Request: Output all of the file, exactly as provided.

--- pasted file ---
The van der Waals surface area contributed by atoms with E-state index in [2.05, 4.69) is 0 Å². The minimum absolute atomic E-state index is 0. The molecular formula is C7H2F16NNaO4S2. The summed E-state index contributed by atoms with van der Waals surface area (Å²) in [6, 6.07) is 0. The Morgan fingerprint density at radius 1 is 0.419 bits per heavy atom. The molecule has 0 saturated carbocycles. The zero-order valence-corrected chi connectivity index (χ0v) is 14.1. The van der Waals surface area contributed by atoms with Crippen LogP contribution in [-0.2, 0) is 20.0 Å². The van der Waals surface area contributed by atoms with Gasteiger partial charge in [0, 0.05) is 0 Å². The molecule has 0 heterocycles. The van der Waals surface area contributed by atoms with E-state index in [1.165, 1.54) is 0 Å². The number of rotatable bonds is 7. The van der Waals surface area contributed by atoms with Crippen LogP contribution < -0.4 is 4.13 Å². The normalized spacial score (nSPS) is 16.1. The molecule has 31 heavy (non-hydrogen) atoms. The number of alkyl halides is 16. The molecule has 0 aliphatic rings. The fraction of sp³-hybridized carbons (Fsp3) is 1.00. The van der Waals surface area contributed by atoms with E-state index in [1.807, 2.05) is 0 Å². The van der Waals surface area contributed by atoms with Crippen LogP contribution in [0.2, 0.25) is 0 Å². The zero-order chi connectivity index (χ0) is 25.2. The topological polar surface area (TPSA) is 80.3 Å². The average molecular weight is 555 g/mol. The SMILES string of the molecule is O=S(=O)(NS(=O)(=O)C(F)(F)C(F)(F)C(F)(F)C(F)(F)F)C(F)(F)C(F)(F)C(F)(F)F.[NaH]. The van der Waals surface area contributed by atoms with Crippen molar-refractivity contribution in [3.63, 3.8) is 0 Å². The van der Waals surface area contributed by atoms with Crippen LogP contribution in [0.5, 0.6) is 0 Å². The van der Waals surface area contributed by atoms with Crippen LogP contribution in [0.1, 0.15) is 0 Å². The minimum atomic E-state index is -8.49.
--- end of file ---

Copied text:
The van der Waals surface area contributed by atoms with E-state index in [2.05, 4.69) is 0 Å². The minimum absolute atomic E-state index is 0. The molecular formula is C7H2F16NNaO4S2. The summed E-state index contributed by atoms with van der Waals surface area (Å²) in [6, 6.07) is 0. The Morgan fingerprint density at radius 1 is 0.419 bits per heavy atom. The molecule has 0 saturated carbocycles. The zero-order valence-corrected chi connectivity index (χ0v) is 14.1. The van der Waals surface area contributed by atoms with Crippen LogP contribution in [-0.2, 0) is 20.0 Å². The van der Waals surface area contributed by atoms with Gasteiger partial charge in [0, 0.05) is 0 Å². The molecule has 0 heterocycles. The van der Waals surface area contributed by atoms with E-state index in [1.165, 1.54) is 0 Å². The number of rotatable bonds is 7. The van der Waals surface area contributed by atoms with Crippen LogP contribution < -0.4 is 4.13 Å². The normalized spacial score (nSPS) is 16.1. The molecule has 31 heavy (non-hydrogen) atoms. The number of alkyl halides is 16. The molecule has 0 aliphatic rings. The fraction of sp³-hybridized carbons (Fsp3) is 1.00. The van der Waals surface area contributed by atoms with E-state index in [1.807, 2.05) is 0 Å². The van der Waals surface area contributed by atoms with Crippen LogP contribution in [0.2, 0.25) is 0 Å². The zero-order chi connectivity index (χ0) is 25.2. The topological polar surface area (TPSA) is 80.3 Å². The average molecular weight is 555 g/mol. The SMILES string of the molecule is O=S(=O)(NS(=O)(=O)C(F)(F)C(F)(F)C(F)(F)C(F)(F)F)C(F)(F)C(F)(F)C(F)(F)F.[NaH]. The van der Waals surface area contributed by atoms with Crippen molar-refractivity contribution in [3.63, 3.8) is 0 Å². The van der Waals surface area contributed by atoms with Crippen LogP contribution in [0.5, 0.6) is 0 Å². The van der Waals surface area contributed by atoms with Crippen LogP contribution in [0.1, 0.15) is 0 Å². The minimum atomic E-state index is -8.49.